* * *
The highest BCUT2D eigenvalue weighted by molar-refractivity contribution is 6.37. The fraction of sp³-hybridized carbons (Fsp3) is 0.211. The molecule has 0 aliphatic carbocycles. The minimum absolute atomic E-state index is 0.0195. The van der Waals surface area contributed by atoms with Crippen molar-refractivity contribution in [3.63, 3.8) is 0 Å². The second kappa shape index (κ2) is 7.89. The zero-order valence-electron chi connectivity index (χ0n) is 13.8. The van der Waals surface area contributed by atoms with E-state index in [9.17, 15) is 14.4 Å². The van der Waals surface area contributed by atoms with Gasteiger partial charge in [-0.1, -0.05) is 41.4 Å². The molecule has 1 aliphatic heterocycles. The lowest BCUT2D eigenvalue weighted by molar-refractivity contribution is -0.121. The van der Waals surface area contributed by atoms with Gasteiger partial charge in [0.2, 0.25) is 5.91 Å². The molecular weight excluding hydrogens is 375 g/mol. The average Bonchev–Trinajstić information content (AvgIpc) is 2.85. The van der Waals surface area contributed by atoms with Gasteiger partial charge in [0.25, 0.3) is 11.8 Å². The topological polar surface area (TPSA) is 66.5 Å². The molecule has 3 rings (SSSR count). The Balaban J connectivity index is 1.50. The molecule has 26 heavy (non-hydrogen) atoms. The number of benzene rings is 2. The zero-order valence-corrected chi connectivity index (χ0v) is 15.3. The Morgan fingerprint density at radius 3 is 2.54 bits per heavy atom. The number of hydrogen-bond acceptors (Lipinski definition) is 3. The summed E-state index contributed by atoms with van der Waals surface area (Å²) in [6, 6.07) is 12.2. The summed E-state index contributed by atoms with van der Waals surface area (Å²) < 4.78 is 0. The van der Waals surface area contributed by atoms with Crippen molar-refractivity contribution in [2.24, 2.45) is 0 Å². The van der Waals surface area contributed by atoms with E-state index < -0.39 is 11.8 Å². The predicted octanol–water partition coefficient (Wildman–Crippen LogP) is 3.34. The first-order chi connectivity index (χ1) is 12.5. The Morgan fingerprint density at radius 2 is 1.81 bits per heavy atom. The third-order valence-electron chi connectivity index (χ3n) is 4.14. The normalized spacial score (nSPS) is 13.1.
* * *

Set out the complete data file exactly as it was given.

The highest BCUT2D eigenvalue weighted by molar-refractivity contribution is 6.37. The fraction of sp³-hybridized carbons (Fsp3) is 0.211. The molecule has 0 aliphatic carbocycles. The minimum absolute atomic E-state index is 0.0195. The van der Waals surface area contributed by atoms with Crippen molar-refractivity contribution in [3.63, 3.8) is 0 Å². The second kappa shape index (κ2) is 7.89. The zero-order valence-electron chi connectivity index (χ0n) is 13.8. The van der Waals surface area contributed by atoms with E-state index in [9.17, 15) is 14.4 Å². The van der Waals surface area contributed by atoms with Gasteiger partial charge in [-0.1, -0.05) is 41.4 Å². The molecule has 1 aliphatic heterocycles. The lowest BCUT2D eigenvalue weighted by molar-refractivity contribution is -0.121. The van der Waals surface area contributed by atoms with Gasteiger partial charge in [0.2, 0.25) is 5.91 Å². The molecular weight excluding hydrogens is 375 g/mol. The average Bonchev–Trinajstić information content (AvgIpc) is 2.85. The van der Waals surface area contributed by atoms with Gasteiger partial charge in [0.25, 0.3) is 11.8 Å². The topological polar surface area (TPSA) is 66.5 Å². The molecule has 3 rings (SSSR count). The Balaban J connectivity index is 1.50. The molecule has 26 heavy (non-hydrogen) atoms. The number of benzene rings is 2. The zero-order valence-corrected chi connectivity index (χ0v) is 15.3. The Morgan fingerprint density at radius 3 is 2.54 bits per heavy atom. The number of hydrogen-bond acceptors (Lipinski definition) is 3. The summed E-state index contributed by atoms with van der Waals surface area (Å²) in [6, 6.07) is 12.2. The summed E-state index contributed by atoms with van der Waals surface area (Å²) < 4.78 is 0. The van der Waals surface area contributed by atoms with Crippen molar-refractivity contribution in [2.24, 2.45) is 0 Å². The van der Waals surface area contributed by atoms with E-state index < -0.39 is 11.8 Å². The predicted octanol–water partition coefficient (Wildman–Crippen LogP) is 3.34. The first-order chi connectivity index (χ1) is 12.5. The Morgan fingerprint density at radius 2 is 1.81 bits per heavy atom. The third-order valence-electron chi connectivity index (χ3n) is 4.14. The normalized spacial score (nSPS) is 13.1.